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Danish couples rarely seek relationship help



Danish couples rarely seek relationship help

Almost every second Danish marriage ends in divorce and a substantial proportion of Danish couples are experiencing significant problems in their relationships. Still Danes are cautious about asking for help when their relationship is deteriorating, and when they do ask for help, they often ask for individual-based solutions. This is the result of a new study from the Department of Psychology and Behavioural Sciences at Aarhus BSS.

26.11.2018 | MICHAEL SCHRØDER

MODELFOTO: Colourbox

Despite the fact that Denmark has one of the highest divorce rates in the world - almost 47 per cent in 2017 -, only seven per cent of Danes have sought relationship help through couples therapy. And only three per cent have participated in relationship lectures or courses with their partners.

This is the result of a new study conducted by researchers from the Department of Psychology and Behavioural Sciences at Aarhus BSS. The study was conducted among a representative sample of 1,371 Danes between 18 and 65 years who are in a relationship.

The study has just been published in the Journal of Marital and Family Therapy.

“We seek help and coaching in many areas of our lives, but when it comes to making our relationship work or learning how to handle problems and crises in our closest relations, Danes are much more cautious about asking for help,” concludes Hanne Nørr Fentz, who is a postdoc at the Department of Psychology and Behavioural Sciences and TrygFonden's Centre for Child Research at Aarhus BSS.

She has conducted the study together with Associate Professor Tea Trillingsgaard, the Department of Psychology and Behavioural Sciences, and Psychologist Trine Klostergaard Sørensen.

Far fewer couples seek help than in the US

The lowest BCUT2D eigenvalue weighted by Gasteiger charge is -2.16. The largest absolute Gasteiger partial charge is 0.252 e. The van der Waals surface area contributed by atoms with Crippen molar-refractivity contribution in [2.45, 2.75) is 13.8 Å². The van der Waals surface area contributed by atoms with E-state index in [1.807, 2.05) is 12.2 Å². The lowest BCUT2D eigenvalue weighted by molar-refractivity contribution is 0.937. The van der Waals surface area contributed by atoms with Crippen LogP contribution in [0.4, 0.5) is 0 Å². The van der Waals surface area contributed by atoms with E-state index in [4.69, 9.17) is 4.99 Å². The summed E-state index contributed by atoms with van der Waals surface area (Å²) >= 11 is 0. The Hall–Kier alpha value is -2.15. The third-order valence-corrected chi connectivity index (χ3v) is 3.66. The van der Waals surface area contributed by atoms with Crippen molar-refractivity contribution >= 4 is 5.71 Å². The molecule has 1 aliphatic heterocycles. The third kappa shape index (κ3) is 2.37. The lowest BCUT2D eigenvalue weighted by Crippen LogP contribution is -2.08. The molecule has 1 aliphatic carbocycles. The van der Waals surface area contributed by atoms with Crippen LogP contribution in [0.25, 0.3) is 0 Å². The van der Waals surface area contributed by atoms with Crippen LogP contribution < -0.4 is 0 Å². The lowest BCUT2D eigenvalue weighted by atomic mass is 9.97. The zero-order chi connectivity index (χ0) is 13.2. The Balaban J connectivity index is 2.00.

In the US, previous studies of a similar nature show that Americans are much more likely to seek relationship help. In one study, 19 per cent of the American couples indicated that they had sought counselling or couples therapy, while 31 per cent of the couples had participated in relationship courses. According to the Danish researchers, this might be due to cultural differences, but also that Danes are not as aware of the different kinds of help available and do not have a tradition for thinking about relationships in preventive terms.

However, although Danes are much less likely than Americans to ask for relationship help, this does not mean that Danish relationships are without problems and conflicts. One in six participants in the study indicated that they were currently having significant problems in their relationship. In addition, 14 per cent indicated that their relationship had been through a serious crisis in the past year.

“The study doesn’t say anything about what prevents Danish couples from seeking help together, but it could be due to barriers such as high prices, the challenges of coordinating two busy schedules and logistical problems to difficulties agreeing on whether or not to get help or wanting to sort out one’s problems without the help of others,” says Hanne Nørr Fentz.

"There seems to be potential in helping couples to seek help at an earlier stage before serious crises appear. In some cases, we might even be able to prevent some of the human and financial costs"